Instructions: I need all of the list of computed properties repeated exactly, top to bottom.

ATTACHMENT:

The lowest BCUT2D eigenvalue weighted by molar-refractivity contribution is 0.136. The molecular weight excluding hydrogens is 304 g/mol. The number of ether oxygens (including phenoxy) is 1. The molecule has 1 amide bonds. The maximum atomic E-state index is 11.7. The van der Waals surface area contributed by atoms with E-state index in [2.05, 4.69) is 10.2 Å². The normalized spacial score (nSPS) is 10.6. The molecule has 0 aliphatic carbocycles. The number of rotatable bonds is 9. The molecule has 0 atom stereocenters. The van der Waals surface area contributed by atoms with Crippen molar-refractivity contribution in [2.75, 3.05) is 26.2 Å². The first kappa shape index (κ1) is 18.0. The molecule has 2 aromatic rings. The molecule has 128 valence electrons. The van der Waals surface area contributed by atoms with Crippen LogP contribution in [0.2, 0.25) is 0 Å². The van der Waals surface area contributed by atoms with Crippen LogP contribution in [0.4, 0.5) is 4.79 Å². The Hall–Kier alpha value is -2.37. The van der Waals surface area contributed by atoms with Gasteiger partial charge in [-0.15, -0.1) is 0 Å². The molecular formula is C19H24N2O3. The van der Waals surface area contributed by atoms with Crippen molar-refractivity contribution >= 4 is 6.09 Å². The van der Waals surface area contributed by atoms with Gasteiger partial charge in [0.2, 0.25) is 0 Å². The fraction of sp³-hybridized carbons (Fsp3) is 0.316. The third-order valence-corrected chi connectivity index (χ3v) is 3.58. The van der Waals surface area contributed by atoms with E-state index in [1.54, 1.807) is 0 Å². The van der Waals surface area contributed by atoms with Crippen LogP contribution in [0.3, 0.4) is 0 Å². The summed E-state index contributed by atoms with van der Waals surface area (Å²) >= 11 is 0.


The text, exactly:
The lowest BCUT2D eigenvalue weighted by molar-refractivity contribution is 0.136. The molecular weight excluding hydrogens is 304 g/mol. The number of ether oxygens (including phenoxy) is 1. The molecule has 1 amide bonds. The maximum atomic E-state index is 11.7. The van der Waals surface area contributed by atoms with E-state index in [2.05, 4.69) is 10.2 Å². The normalized spacial score (nSPS) is 10.6. The molecule has 0 aliphatic carbocycles. The number of rotatable bonds is 9. The molecule has 0 atom stereocenters. The van der Waals surface area contributed by atoms with Crippen molar-refractivity contribution in [2.75, 3.05) is 26.2 Å². The first kappa shape index (κ1) is 18.0. The molecule has 2 aromatic rings. The molecule has 128 valence electrons. The van der Waals surface area contributed by atoms with Crippen LogP contribution in [0.2, 0.25) is 0 Å². The van der Waals surface area contributed by atoms with Crippen LogP contribution in [0.4, 0.5) is 4.79 Å². The Hall–Kier alpha value is -2.37. The van der Waals surface area contributed by atoms with Gasteiger partial charge in [-0.15, -0.1) is 0 Å². The molecular formula is C19H24N2O3. The van der Waals surface area contributed by atoms with Crippen molar-refractivity contribution >= 4 is 6.09 Å². The van der Waals surface area contributed by atoms with Gasteiger partial charge in [0.2, 0.25) is 0 Å². The fraction of sp³-hybridized carbons (Fsp3) is 0.316. The third-order valence-corrected chi connectivity index (χ3v) is 3.58. The van der Waals surface area contributed by atoms with E-state index in [1.54, 1.807) is 0 Å². The van der Waals surface area contributed by atoms with Crippen LogP contribution in [0.3, 0.4) is 0 Å². The summed E-state index contributed by atoms with van der Waals surface area (Å²) >= 11 is 0.